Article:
if (intent.getBooleanExtra(DeepLink.IS_DEEP_LINK, false)) {
      Bundle parameters = intent.getExtras();
      String idString = parameters.getString("id");
      // Do something with idString
    }
  }
}

Method Annotations

You can also annotate any public static method with @DeepLink. DeepLinkDispatch will call that method to create the Intent and will use it when starting your Activity via that registered deep link:

@DeepLink("foo://example.com/methodDeepLink/{param1}")
public static Intent intentForDeepLinkMethod(Context context) {
  return new Intent(context, MainActivity.class)
      .setAction(ACTION_DEEP_LINK_METHOD);
}

If you need access to the Intent extras, just add a Bundle parameter to your method, for example:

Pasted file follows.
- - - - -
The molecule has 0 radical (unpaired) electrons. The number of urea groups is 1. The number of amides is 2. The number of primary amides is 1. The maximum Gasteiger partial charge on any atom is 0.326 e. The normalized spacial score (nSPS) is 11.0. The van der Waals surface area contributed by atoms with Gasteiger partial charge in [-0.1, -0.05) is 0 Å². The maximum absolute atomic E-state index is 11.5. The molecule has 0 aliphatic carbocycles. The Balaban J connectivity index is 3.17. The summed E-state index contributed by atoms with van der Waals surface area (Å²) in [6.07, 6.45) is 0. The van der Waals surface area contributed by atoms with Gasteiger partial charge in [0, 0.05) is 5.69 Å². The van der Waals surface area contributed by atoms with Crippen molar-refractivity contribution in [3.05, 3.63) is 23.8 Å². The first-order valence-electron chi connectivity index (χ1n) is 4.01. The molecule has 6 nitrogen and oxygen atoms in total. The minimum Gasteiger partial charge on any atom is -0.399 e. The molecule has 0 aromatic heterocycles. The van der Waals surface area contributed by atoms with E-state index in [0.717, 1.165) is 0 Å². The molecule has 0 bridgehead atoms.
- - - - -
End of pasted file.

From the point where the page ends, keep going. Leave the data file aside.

@DeepLink("foo://example.com/methodDeepLink/{param1}")
public static Intent intentForDeepLinkMethod(Context context, Bundle extras) {
  Uri.Builder uri = Uri.parse(extras.getString(DeepLink.URI)).buildUpon();
  return new Intent(context, MainActivity.class)
      .setData(uri.appendQueryParameter("bar", "baz").build())
      .setAction(ACTION_DEEP_LINK_METHOD);
}

If you're using Kotlin, make sure you also annotate your method with @JvmStatic. companion objects will not work, so you can use an object declaration instead:

object DeeplinkIntents {
  @JvmStatic 
  @DeepLink("https://example.com")
  fun defaultIntent(context: Context, extras: Bundle): Intent {
    return Intent(context, MyActivity::class.java)
  }
}

If you need to customize your Activity backstack, you can return a TaskStackBuilder instead of an Intent. DeepLinkDispatch will call that method to create the Intent from the TaskStackBuilder last Intent and use it when starting your Activity via that registered deep link:

@DeepLink("http://example.com/deepLink/{id}/{name}")
public static TaskStackBuilder intentForTaskStackBuilderMethods(Context context) {
  Intent detailsIntent =  new Intent(context, SecondActivity.class).setAction(ACTION_DEEP_LINK_COMPLEX);